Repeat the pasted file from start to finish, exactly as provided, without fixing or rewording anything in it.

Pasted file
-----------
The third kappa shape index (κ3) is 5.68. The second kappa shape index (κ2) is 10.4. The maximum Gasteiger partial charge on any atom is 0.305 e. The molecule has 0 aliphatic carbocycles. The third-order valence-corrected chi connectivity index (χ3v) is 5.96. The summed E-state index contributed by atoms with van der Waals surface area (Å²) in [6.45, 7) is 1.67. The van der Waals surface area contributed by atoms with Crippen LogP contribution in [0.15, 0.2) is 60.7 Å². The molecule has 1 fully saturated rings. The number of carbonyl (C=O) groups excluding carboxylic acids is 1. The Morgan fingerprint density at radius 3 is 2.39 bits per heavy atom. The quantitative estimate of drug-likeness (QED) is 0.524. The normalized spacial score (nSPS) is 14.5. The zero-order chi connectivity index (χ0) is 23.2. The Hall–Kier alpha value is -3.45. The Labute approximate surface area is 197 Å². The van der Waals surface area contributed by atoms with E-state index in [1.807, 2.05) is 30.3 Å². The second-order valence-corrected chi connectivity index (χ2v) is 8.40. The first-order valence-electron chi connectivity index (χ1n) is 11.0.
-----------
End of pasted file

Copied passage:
The third kappa shape index (κ3) is 5.68. The second kappa shape index (κ2) is 10.4. The maximum Gasteiger partial charge on any atom is 0.305 e. The molecule has 0 aliphatic carbocycles. The third-order valence-corrected chi connectivity index (χ3v) is 5.96. The summed E-state index contributed by atoms with van der Waals surface area (Å²) in [6.45, 7) is 1.67. The van der Waals surface area contributed by atoms with Crippen LogP contribution in [0.15, 0.2) is 60.7 Å². The molecule has 1 fully saturated rings. The number of carbonyl (C=O) groups excluding carboxylic acids is 1. The Morgan fingerprint density at radius 3 is 2.39 bits per heavy atom. The quantitative estimate of drug-likeness (QED) is 0.524. The normalized spacial score (nSPS) is 14.5. The zero-order chi connectivity index (χ0) is 23.2. The Hall–Kier alpha value is -3.45. The Labute approximate surface area is 197 Å². The van der Waals surface area contributed by atoms with E-state index in [1.807, 2.05) is 30.3 Å². The second-order valence-corrected chi connectivity index (χ2v) is 8.40. The first-order valence-electron chi connectivity index (χ1n) is 11.0.